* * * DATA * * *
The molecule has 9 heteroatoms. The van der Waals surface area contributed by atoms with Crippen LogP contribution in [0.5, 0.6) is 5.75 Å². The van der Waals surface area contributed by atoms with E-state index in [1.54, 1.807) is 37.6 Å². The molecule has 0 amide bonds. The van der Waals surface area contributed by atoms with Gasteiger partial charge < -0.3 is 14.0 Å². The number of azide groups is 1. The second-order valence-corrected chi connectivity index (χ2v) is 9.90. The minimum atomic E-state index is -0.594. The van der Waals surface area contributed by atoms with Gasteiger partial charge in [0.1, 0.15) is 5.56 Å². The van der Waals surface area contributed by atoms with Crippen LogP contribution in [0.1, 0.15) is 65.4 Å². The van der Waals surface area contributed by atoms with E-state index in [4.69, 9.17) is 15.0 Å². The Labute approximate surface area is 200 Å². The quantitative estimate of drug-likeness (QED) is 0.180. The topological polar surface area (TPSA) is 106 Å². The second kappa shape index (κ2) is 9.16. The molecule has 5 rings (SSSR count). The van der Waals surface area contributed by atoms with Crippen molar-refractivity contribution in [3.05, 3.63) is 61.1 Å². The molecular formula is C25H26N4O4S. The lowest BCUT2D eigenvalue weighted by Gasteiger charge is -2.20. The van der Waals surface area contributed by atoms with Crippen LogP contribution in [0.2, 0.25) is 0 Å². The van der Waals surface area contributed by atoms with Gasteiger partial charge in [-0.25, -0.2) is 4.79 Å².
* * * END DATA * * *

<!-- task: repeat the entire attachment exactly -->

The molecule has 9 heteroatoms. The van der Waals surface area contributed by atoms with Crippen LogP contribution in [0.5, 0.6) is 5.75 Å². The van der Waals surface area contributed by atoms with E-state index in [1.54, 1.807) is 37.6 Å². The molecule has 0 amide bonds. The van der Waals surface area contributed by atoms with Gasteiger partial charge < -0.3 is 14.0 Å². The number of azide groups is 1. The second-order valence-corrected chi connectivity index (χ2v) is 9.90. The minimum atomic E-state index is -0.594. The van der Waals surface area contributed by atoms with Gasteiger partial charge in [0.1, 0.15) is 5.56 Å². The van der Waals surface area contributed by atoms with Crippen LogP contribution in [0.1, 0.15) is 65.4 Å². The van der Waals surface area contributed by atoms with E-state index in [4.69, 9.17) is 15.0 Å². The Labute approximate surface area is 200 Å². The quantitative estimate of drug-likeness (QED) is 0.180. The topological polar surface area (TPSA) is 106 Å². The second kappa shape index (κ2) is 9.16. The molecule has 5 rings (SSSR count). The van der Waals surface area contributed by atoms with Crippen molar-refractivity contribution in [3.05, 3.63) is 61.1 Å². The molecular formula is C25H26N4O4S. The lowest BCUT2D eigenvalue weighted by Gasteiger charge is -2.20. The van der Waals surface area contributed by atoms with Crippen LogP contribution in [0.2, 0.25) is 0 Å². The van der Waals surface area contributed by atoms with Gasteiger partial charge in [-0.25, -0.2) is 4.79 Å².